Jesus Cabra Guisasola, Global Capital Markets Senior Associate
Since the beginning of 2022, we have witnessed some of the most aggressive and synchronized monetary policy tightening in decades on the back of the conflict in Ukraine, which has pushed inflation to historical levels. However, the three major central banks are now signalling the start of a new phase with clear divergences among them, partly reflecting growing disparities in economies that are still struggling in the aftermath of the pandemic and exacerbated by geopolitical conflicts and political uncertainties.
Starting with the Bank of England, the old lady delivered in line with market expectations and decided to hike 75bps. However, the decision was interpreted as more dovish than expected, with the vote split with two members supporting smaller hikes and the Monetary Policy Committee pushing back on market expectations around the path of further hikes.
Moreover, the BoE used its growth forecasts in an effort to cool demand by downgrading its expectations and increasing unemployment projections, with Governor Bailey signalling that the British economy will fall into the longest recession on record.
Some market commentators saw this “pivot” coming, as it was suggested that the central bank, having some foresight of the upcoming budget, was adjusting policy to accommodate the incoming fiscal restraint.
In Europe, the Governing Council decided to double the main rate to 1.5%, the highest level in over a decade. Although a 75bps hike in interest rates would have been taken as an aggressive measure by most investors a year ago, the decision came as more dovish than expected, with Lagarde highlighting the higher probability of recession and the lagged impact of rapid monetary policy tightening in her press conference.
On the other side of the pond, the Fed’s decision last week was the most anticipated among all major banks. Reports from the Wall Street Journal weeks before the meeting underlined plans for the Fed to signal smaller increases in rates from December’s meeting.
Upon the release of the statement, market participants took the WSJ reports as accurate, given it contained some dovish language from the Committee where members were considering the cumulative tightening, and its lag effect on the real economy.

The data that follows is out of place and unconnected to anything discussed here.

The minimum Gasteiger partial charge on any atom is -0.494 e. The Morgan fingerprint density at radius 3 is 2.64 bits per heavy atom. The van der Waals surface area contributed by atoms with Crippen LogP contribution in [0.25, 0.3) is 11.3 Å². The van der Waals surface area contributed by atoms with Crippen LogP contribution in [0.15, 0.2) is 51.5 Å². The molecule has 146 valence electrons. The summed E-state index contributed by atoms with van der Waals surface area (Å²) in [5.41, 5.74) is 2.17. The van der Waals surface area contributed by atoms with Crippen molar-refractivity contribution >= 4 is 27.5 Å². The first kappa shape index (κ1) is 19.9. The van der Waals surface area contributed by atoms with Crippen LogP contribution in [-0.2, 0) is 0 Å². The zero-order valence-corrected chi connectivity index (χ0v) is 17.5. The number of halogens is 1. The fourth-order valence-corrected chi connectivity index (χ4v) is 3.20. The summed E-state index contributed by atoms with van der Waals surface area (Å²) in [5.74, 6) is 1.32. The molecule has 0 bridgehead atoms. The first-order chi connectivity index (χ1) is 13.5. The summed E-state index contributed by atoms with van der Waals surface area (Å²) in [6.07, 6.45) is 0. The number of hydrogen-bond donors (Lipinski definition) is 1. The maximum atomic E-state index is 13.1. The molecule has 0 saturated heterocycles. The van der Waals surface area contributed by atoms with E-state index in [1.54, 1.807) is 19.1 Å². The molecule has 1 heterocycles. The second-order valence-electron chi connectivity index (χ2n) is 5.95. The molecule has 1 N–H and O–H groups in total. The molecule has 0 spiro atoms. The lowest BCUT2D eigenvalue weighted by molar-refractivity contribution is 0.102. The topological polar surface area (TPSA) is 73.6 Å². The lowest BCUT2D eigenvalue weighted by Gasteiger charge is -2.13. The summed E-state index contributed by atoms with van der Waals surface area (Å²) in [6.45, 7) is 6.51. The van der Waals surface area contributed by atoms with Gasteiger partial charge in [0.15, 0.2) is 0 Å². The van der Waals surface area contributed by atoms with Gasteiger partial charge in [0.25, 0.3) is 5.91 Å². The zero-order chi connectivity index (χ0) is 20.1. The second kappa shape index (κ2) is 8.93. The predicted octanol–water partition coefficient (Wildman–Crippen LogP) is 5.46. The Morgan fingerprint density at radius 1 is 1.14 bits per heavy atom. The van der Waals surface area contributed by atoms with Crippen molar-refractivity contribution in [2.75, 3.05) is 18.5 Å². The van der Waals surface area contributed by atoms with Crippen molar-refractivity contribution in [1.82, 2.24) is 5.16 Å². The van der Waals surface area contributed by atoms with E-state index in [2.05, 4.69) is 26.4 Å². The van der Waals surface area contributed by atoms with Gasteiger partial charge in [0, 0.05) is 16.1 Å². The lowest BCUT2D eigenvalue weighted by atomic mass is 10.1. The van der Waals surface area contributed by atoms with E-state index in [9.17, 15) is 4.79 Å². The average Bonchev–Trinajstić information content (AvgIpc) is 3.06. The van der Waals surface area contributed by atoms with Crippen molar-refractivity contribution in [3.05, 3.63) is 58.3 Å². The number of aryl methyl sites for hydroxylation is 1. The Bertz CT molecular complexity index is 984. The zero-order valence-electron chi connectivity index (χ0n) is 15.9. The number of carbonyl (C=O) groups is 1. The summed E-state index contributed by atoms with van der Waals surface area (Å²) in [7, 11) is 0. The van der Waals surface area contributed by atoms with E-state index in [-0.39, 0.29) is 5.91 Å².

This pivotal moment was short-lived, as Powell swiftly corrected any interpretation that suggested the Fed is pausing its monetary policy tightening, saying that it was “very premature” to think about pausing. Moreover, the Chair contextualized the new statement language by highlighting that during the hiking cycle, three important components need to be considered: the pace, the peak of terminal rate and the length of a restrictive monetary policy.
The recent divergence in the rhetoric of the central banks has helped push the US Dollar higher, adding to already incredible performance of the greenback over the last year. Should the policies continue to diverge, we could see the US Dollar push on further.
That said, the US Dollar has been trying to trade lower for the last few weeks, with yesterday’s CPI numbers showing that market participants are desperate for good news to bet against the greenback. Moreover, recent economic data from the US around labour and housing markets are showing clear signs of deterioration. This, coupled with the results from the mid-term election, which could mean a more restrictive fiscal policy if Republicans retake control of the House, could be enough of an argument for the Fed to ease its tightening cycle and for the US Dollar to reverse.
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